Some business models and products have been around so long that we just take them for granted, while others concepts that are becoming new business models are so new that we’re not quite sure what to expect. It is probably easiest to explain what I mean and why this juxtaposition is important by looking at a few examples. Most of these examples involve challenging our orthodoxies.
1. Coffee Shops
In the typical coffee shop pretty much anywhere in the world, the business model works like this – you buy a coffee and it comes along with it the right to take up a place at any table in the café for as long as you want. So, coffee buys you time. An NPR article I came across highlights an entrepreneur in Moscow that has opened a restaurant that loosely translates to the Clockface Café,where instead of buying coffee and getting time, you instead buy time ($4/hr per person for the first hour and $2 an hour after that, up to a maximum of $12 after 5 hours) and get coffee for free. Ivan Meetin, the founder, plans to open his next café in London. Meanwhile I have heard of similar operations in Paris, and by now they can probably also be found elsewhere.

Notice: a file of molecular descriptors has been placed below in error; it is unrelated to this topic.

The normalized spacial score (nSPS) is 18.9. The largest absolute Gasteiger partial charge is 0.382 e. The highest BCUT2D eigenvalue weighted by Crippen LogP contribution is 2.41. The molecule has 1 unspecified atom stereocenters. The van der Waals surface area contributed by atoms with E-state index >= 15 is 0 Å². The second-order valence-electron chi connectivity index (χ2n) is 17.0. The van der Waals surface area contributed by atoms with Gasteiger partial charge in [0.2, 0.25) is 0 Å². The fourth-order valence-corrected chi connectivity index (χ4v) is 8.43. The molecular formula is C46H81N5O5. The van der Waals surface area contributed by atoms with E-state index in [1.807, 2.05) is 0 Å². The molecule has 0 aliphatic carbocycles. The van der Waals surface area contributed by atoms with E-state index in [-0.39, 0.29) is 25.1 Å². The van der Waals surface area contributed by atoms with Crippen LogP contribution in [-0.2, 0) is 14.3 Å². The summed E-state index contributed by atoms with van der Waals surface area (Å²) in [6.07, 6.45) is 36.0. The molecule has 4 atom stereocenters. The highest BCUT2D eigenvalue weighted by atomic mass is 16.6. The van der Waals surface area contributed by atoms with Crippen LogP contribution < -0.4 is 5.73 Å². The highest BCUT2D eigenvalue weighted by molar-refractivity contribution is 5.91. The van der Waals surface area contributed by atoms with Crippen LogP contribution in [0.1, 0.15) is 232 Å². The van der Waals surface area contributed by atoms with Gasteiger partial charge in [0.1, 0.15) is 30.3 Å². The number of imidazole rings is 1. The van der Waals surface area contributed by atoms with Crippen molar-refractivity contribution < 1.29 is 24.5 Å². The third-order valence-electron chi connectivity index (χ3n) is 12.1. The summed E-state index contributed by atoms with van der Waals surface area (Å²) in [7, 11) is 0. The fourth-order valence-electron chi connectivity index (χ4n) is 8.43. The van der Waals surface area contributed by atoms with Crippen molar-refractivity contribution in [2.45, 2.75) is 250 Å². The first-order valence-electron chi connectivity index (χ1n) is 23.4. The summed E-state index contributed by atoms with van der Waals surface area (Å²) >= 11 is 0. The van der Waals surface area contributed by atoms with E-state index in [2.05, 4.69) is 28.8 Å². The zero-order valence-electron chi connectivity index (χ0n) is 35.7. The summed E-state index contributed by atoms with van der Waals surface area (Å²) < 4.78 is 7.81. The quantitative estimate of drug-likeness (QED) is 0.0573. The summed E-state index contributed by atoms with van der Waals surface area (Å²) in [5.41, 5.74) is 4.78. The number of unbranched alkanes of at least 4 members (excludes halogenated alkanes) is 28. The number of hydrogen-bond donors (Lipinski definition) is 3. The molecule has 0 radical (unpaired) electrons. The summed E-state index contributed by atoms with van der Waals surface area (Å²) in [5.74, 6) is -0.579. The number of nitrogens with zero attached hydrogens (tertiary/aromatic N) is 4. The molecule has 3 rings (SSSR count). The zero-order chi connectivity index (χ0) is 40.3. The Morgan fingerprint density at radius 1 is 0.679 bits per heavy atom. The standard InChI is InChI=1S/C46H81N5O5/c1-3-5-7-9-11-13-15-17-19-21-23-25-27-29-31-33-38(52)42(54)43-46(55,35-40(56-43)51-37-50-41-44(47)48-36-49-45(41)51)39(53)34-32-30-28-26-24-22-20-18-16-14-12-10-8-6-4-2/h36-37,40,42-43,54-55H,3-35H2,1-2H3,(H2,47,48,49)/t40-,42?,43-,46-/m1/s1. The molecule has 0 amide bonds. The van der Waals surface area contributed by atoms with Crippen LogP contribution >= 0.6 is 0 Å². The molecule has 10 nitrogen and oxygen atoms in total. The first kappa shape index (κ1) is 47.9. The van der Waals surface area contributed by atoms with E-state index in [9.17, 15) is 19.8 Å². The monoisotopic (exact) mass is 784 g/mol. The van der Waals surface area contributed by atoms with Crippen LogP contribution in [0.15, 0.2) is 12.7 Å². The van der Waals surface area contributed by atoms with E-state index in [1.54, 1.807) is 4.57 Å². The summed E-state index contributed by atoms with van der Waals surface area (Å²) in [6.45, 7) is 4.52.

In your business what do people get for free, and what do they pay for? And is there an opportunity to change around what you charge for?
2. Waste Disposal
In many businesses, and in the creation of most products, there is waste. And in most cases, businesses pay to have this waste removed from their premises. Or there may be waste that the customer has to pay to have removed. But this doesn’t always have to be the case.
McDonald’s, Burger King, etc. used to have to pay to have their used fryer oil picked up, but now thanks to the rise of biodiesel they may even make money from this waste product. Broken OREO’s used to have no value before Cookies ‘n’ Cream ice cream (and now Cookies ‘n’ Cream OREO’s) were discovered.
Speaking of “trash,” I came across an example of a bottle cap concept created by designers from the Lanzhou University of Technology in China, intended to give poor children access to building blocks for play, from what was previously thrown away.
Is there anything in your business that you deem as waste that might be valuable to someone else, or even to your own business if you could determine an innovative way to re-use it?